Pascal Haegeli has undertaken a five-year study to try to understand and document how decisions are made in avalanche terrain.
Specifically, the Simon Fraser University assistant professor and research chair in resource and environmental management is exploring what could be described as the emotion of avalanche prediction.
"Traditionally, avalanche programs are very much snow science — it is trying to better understand the phenomenon, and I'm looking at this more from a risk-management perspective," he said. "Instead of trying to better understand how weak layers are involved, I'm more interested in improving our understanding of how people make those observations. Once people have the information, how do they make the decisions? That's a big step."
Haegeli explained that, typically, backcountry users undertake avalanche safety training: They are taught to dig a pit, how to read avalanche bulletins, then make appropriate decisions. But what can't be measured — and is extremely subjective — is how an experienced guide, for example, uses the information but also their expertise from years in the field to make the right call.
"It's challenging because there's so much uncertainty involved when you make decisions in the backcountry. So we're really trying to build this up with a very strong understanding of how professionals actually make those decisions. Then provide that information to recreational users."
What is difficult to try to measure — or document — Haegeli said, is how the experienced backcountry users think, especially because how they do it is second-nature to them, or a gut feeling.
"One of the challenging things with doing this type of research is that experts in this complex decision-making process actually have a hard time articulating it because they've done it a million times, it's become totally intuitive to them. And it's really that sort of pattern-recognition skill that they have that allows them to make lots of relatively quick decisions when they're out in the field."
He said a heli-ski guide might make 10 runs a day through complex avalanche terrain — that's a lot of crucial decisions made in a relatively short period of time.
"And because they've done it so many times, they do it automatically. It's like a sixth sense."
But Haegeli said recreationalists just don't have enough time in the backcountry to acquire those skills.
"In some ways we're trying to capture that expertise and pass it on to recreational users."
And users could sure use this help.
"It's an incredibly challenging and seductive environment," Haegeli said.
"It's a beautiful untracked powder slope and it's really hard to step back and make totally rational decisions."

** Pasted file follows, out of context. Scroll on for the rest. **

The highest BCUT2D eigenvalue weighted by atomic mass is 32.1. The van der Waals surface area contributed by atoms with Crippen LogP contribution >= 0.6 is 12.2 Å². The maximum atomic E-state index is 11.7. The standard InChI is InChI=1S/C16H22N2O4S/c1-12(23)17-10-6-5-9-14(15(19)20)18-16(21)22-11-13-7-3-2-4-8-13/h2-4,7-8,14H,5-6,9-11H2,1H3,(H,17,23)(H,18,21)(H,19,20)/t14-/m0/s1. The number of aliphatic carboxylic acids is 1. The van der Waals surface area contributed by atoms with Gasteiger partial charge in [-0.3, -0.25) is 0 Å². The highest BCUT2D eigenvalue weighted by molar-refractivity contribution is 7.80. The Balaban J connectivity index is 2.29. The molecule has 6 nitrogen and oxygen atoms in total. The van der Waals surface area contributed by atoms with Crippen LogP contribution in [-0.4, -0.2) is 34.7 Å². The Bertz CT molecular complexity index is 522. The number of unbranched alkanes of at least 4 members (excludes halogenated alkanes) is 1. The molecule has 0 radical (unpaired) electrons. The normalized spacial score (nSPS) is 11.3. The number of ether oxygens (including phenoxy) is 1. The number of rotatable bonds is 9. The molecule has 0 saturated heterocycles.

Haegeli said decisions might be made for the wrong reasons, such as people who've travelled to get into the backcountry, but arrive to conditions they're not expecting.
"It's hard at that point to turn around and say, 'there'll be another day.' Dynamics are at play that make people decide on a whim, and make a decision that might not be the smartest."
Haegeli said what he hopes to accomplish is to simplify the decision approach in a way that it can compete with some of those emotional responses.
"In the past the approach was to almost try to turn these people who really were interested in backcountry skiing into little snow scientists. That's very challenging because people are not interested in spending a day in a snow pit, they're interested in skiing."
Haegeli said some guides have been equipped with GPS units and within the previous two winters, he's collected tracking information from more than 20,000 ski runs.
"Now we have fairly extensive data, under all types of conditions... and algorithms will be used to try to extract patterns. "
The study — in the second of five years — is partly industry funded, said Haegeli, with CP Rail, Helicat Canada, Mike Wiegele Heliskiing, Canada West Ski Areas Association and the Canadian Avalanche Association, among others.
Haegeli said he also has a vested interested in the subject.
"I'm a backcountry skier. I'm a user so I've been fascinated by the topic and this has allowed me to combine my personal passion of the winter outdoors with my research interest," he said.
Ultimately, Haegeli would like to see some sort of forecasting tool.
"We're really working toward products that would help improve efficiency, where someone can check the assessment of the data against how they've assessed these types of situations in the past," he said.